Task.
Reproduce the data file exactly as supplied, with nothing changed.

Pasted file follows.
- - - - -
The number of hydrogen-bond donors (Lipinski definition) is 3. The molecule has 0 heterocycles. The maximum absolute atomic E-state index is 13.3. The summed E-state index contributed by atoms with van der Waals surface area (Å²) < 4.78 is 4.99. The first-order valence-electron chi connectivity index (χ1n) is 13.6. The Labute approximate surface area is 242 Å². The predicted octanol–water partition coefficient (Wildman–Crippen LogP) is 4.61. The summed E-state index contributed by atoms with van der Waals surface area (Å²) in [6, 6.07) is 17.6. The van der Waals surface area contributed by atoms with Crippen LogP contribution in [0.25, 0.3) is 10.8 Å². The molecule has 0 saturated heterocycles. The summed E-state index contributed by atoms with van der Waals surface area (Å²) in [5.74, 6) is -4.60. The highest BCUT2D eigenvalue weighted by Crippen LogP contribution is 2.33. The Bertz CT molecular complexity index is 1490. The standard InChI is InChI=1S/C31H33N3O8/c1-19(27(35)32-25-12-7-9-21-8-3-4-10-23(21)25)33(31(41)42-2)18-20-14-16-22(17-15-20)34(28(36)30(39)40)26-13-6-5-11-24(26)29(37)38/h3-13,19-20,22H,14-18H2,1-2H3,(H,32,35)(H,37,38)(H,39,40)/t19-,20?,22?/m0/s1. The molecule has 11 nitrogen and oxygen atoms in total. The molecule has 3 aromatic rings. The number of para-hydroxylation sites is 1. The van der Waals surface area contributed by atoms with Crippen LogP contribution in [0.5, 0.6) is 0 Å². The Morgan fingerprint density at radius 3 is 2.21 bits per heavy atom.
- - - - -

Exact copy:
The number of hydrogen-bond donors (Lipinski definition) is 3. The molecule has 0 heterocycles. The maximum absolute atomic E-state index is 13.3. The summed E-state index contributed by atoms with van der Waals surface area (Å²) < 4.78 is 4.99. The first-order valence-electron chi connectivity index (χ1n) is 13.6. The Labute approximate surface area is 242 Å². The predicted octanol–water partition coefficient (Wildman–Crippen LogP) is 4.61. The summed E-state index contributed by atoms with van der Waals surface area (Å²) in [6, 6.07) is 17.6. The van der Waals surface area contributed by atoms with Crippen LogP contribution in [0.25, 0.3) is 10.8 Å². The molecule has 0 saturated heterocycles. The summed E-state index contributed by atoms with van der Waals surface area (Å²) in [5.74, 6) is -4.60. The highest BCUT2D eigenvalue weighted by Crippen LogP contribution is 2.33. The Bertz CT molecular complexity index is 1490. The standard InChI is InChI=1S/C31H33N3O8/c1-19(27(35)32-25-12-7-9-21-8-3-4-10-23(21)25)33(31(41)42-2)18-20-14-16-22(17-15-20)34(28(36)30(39)40)26-13-6-5-11-24(26)29(37)38/h3-13,19-20,22H,14-18H2,1-2H3,(H,32,35)(H,37,38)(H,39,40)/t19-,20?,22?/m0/s1. The molecule has 11 nitrogen and oxygen atoms in total. The molecule has 3 aromatic rings. The number of para-hydroxylation sites is 1. The van der Waals surface area contributed by atoms with Crippen LogP contribution in [0.5, 0.6) is 0 Å². The Morgan fingerprint density at radius 3 is 2.21 bits per heavy atom.